This approach will be rejected with the advent of the Reformation. Relying, among others, on the important work by Mark Jordan, The Ethics of Sex: New Dimensions to Religious Ethics , Viefhues-Bailey furthers his discussion on the selective nature of FOF’s biblical and theological references by showing that “instead of a timeless consensus about what constitutes a Christian marriage, we rather find Christians... trying to make sense of the complexities of their scripture, desires, and histories” (70).
Saving the body politic
The most compelling portions of this book lie in Chapter 3 (“America and the State of Respectable Christian Romance” 61-95), especially the sub-chapters entitled “Protecting the Body Politic” and “Religion, Respectability, and the Great American Wedding”. Drawing from previous works by Mark Jordan and Nancy Cott, Viefhues-Bailey masterfully works through the links and parallels between marriage as both a national and sacred endeavor. From the standpoint of the nation-state, the construction of the modern romantic marriage serves many state purposes, not the least of which is the linking of potentially destabilizing “romance” - in which individuals pair off according to uncontrollable vectors of personal desire - and re-stabilizing “respectability”, all in a manner that preserves national myths of liberty and freedom while assuring the perpetuation of a stable social order.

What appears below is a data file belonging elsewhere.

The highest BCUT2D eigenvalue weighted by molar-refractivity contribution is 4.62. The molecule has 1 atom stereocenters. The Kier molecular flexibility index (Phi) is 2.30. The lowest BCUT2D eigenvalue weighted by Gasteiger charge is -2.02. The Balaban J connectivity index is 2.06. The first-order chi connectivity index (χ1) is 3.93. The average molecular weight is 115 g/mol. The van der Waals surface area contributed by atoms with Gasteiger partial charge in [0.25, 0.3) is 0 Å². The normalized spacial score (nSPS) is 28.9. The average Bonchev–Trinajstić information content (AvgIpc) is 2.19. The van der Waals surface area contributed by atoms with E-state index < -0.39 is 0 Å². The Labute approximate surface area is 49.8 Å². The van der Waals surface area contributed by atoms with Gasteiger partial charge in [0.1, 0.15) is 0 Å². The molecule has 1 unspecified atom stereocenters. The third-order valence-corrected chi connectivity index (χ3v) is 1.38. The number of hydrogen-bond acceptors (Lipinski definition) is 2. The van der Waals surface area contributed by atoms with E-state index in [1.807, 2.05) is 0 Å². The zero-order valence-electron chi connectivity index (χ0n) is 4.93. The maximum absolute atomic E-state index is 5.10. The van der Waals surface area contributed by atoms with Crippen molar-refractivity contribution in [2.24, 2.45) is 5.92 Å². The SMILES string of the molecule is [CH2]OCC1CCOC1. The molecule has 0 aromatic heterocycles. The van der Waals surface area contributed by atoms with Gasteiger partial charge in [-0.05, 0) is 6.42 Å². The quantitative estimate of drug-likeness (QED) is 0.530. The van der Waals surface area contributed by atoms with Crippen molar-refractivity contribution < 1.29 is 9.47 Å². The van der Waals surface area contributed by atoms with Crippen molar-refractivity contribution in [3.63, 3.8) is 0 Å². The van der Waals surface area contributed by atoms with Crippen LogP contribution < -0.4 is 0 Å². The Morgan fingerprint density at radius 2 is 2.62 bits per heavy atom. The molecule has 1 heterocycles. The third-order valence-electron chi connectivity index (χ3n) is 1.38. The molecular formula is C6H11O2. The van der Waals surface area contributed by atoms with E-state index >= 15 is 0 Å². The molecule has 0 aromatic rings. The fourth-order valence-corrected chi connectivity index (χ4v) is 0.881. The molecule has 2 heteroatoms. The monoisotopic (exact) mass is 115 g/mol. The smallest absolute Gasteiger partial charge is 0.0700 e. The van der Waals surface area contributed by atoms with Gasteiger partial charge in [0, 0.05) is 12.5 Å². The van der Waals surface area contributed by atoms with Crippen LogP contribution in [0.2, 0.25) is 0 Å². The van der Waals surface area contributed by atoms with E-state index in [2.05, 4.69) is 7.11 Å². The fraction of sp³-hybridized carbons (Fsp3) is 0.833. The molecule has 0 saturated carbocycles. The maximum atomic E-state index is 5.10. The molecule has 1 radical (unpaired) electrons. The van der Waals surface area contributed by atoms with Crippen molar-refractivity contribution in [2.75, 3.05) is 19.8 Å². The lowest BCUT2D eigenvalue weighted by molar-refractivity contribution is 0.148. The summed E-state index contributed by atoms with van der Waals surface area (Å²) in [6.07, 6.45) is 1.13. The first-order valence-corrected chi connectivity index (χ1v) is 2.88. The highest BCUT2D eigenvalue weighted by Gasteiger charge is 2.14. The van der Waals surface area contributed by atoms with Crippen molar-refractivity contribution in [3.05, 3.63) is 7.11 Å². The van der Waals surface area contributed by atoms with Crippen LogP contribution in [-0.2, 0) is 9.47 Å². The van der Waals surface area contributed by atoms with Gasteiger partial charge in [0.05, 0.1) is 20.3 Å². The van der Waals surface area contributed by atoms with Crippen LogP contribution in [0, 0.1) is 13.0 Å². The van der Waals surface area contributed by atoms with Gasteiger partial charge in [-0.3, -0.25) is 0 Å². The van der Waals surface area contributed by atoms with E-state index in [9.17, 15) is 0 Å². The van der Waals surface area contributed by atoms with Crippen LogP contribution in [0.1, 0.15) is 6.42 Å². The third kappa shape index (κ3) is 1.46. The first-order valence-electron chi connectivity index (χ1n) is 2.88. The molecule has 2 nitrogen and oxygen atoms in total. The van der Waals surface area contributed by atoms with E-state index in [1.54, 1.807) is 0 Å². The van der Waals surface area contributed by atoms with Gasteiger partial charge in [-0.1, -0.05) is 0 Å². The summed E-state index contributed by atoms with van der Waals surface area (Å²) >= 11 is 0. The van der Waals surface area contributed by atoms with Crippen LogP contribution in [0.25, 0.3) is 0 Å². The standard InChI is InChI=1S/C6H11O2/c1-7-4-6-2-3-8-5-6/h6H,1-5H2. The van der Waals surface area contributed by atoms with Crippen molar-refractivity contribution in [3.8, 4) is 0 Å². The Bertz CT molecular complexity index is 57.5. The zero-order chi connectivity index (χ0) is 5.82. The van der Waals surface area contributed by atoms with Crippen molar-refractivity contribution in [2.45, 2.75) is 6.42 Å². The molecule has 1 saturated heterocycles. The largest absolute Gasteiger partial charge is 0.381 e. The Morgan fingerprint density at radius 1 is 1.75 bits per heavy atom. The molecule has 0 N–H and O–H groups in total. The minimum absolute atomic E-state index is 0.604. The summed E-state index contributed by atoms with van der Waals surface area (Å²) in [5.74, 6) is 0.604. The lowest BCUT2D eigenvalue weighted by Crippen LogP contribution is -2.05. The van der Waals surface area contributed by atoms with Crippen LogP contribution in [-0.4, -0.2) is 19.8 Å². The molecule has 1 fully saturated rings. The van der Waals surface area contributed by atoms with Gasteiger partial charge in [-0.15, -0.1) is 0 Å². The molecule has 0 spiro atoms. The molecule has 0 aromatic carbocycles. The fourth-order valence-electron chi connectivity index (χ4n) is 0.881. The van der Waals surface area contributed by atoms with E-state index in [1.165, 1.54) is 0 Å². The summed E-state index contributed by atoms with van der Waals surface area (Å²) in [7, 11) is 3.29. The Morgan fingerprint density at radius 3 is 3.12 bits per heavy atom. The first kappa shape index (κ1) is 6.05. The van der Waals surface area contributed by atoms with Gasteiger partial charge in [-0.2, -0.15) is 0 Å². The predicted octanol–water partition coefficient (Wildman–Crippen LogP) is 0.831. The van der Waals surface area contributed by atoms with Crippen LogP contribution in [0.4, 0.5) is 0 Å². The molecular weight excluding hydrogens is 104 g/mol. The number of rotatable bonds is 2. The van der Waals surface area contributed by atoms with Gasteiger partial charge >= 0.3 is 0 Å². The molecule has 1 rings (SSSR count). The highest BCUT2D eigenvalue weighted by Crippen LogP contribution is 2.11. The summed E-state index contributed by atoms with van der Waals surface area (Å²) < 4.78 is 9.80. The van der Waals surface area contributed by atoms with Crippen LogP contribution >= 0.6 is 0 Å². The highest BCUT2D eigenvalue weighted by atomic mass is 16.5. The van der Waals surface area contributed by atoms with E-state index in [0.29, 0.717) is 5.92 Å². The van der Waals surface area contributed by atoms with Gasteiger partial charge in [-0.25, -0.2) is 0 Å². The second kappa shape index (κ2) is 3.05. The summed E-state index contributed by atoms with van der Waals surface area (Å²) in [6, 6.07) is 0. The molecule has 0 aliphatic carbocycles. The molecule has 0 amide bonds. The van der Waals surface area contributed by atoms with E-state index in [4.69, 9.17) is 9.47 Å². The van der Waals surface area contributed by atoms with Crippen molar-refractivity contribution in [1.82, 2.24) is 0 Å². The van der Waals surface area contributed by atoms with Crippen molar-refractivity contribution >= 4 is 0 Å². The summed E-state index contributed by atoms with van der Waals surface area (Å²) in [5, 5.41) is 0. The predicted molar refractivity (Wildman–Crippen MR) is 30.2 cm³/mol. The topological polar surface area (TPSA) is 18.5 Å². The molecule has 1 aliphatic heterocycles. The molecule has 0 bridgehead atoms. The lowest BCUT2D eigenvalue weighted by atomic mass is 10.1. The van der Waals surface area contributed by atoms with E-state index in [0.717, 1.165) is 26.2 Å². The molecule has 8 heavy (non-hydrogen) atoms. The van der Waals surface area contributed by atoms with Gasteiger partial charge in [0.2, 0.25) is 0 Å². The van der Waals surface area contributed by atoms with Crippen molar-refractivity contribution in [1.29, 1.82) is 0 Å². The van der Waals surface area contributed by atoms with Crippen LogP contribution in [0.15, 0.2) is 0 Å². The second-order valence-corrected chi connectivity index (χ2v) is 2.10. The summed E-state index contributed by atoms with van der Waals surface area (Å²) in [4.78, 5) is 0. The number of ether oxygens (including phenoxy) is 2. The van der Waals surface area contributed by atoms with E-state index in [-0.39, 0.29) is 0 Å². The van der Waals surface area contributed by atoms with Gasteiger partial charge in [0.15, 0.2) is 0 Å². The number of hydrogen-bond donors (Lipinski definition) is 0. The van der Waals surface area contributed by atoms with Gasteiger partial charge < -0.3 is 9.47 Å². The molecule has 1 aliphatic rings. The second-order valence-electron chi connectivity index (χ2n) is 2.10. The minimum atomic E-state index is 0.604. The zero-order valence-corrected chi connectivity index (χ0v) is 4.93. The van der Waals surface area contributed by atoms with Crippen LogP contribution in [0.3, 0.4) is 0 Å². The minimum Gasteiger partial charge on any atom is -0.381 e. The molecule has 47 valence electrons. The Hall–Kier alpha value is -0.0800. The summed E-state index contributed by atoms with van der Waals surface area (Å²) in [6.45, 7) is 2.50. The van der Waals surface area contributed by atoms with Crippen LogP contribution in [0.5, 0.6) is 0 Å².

The author argues that this tension between the two - liberty of the individual on the one hand, and the need for stability within the nation-state on the other - is likewise central to Christian “submission” to God wherein normative identity, particularly masculine identity, is located between the need to play the dominant role in the family while still submitting gracefully to God. Indeed, Viefhues-Bailey aptly argues that the vilification of gay men as predators, pedophiles, and sex addicts serves to maintain Protestant gender and sexual ideals as epitomes of gentility, appropriateness, and social stability. Hence, for conservatives to sanction same-sex marriages would be to destabilize Christian heteronormativity as the ideal gender and sexual model for the “civilized” American nation.